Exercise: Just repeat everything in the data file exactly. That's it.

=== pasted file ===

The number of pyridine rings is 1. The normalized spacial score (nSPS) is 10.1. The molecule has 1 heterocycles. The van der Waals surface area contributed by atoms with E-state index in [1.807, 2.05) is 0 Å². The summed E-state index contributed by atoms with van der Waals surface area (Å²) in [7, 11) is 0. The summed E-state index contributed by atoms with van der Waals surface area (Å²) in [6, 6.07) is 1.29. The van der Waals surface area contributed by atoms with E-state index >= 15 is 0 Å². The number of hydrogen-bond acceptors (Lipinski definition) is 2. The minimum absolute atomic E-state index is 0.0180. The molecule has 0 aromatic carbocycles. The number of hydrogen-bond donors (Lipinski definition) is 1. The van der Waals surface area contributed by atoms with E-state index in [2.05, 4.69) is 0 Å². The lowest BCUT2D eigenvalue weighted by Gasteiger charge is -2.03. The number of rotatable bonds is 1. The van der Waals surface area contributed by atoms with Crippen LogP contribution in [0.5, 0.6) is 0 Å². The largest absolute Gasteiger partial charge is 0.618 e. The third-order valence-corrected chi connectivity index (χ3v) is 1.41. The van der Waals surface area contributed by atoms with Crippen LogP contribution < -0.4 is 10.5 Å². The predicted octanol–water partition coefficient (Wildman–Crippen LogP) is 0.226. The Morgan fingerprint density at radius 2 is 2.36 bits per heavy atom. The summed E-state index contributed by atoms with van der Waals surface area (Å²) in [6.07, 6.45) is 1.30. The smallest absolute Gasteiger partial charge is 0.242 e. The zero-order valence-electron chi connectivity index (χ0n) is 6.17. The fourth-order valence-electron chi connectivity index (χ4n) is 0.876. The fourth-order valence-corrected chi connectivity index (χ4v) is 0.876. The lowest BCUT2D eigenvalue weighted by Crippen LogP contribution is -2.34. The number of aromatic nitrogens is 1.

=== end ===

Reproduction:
The number of pyridine rings is 1. The normalized spacial score (nSPS) is 10.1. The molecule has 1 heterocycles. The van der Waals surface area contributed by atoms with E-state index in [1.807, 2.05) is 0 Å². The summed E-state index contributed by atoms with van der Waals surface area (Å²) in [7, 11) is 0. The summed E-state index contributed by atoms with van der Waals surface area (Å²) in [6, 6.07) is 1.29. The van der Waals surface area contributed by atoms with E-state index >= 15 is 0 Å². The number of hydrogen-bond acceptors (Lipinski definition) is 2. The minimum absolute atomic E-state index is 0.0180. The molecule has 0 aromatic carbocycles. The number of hydrogen-bond donors (Lipinski definition) is 1. The van der Waals surface area contributed by atoms with E-state index in [2.05, 4.69) is 0 Å². The lowest BCUT2D eigenvalue weighted by Gasteiger charge is -2.03. The number of rotatable bonds is 1. The van der Waals surface area contributed by atoms with Crippen LogP contribution in [0.5, 0.6) is 0 Å². The largest absolute Gasteiger partial charge is 0.618 e. The third-order valence-corrected chi connectivity index (χ3v) is 1.41. The van der Waals surface area contributed by atoms with Crippen LogP contribution < -0.4 is 10.5 Å². The predicted octanol–water partition coefficient (Wildman–Crippen LogP) is 0.226. The Morgan fingerprint density at radius 2 is 2.36 bits per heavy atom. The summed E-state index contributed by atoms with van der Waals surface area (Å²) in [6.07, 6.45) is 1.30. The smallest absolute Gasteiger partial charge is 0.242 e. The zero-order valence-electron chi connectivity index (χ0n) is 6.17. The fourth-order valence-electron chi connectivity index (χ4n) is 0.876. The fourth-order valence-corrected chi connectivity index (χ4v) is 0.876. The lowest BCUT2D eigenvalue weighted by Crippen LogP contribution is -2.34. The number of aromatic nitrogens is 1.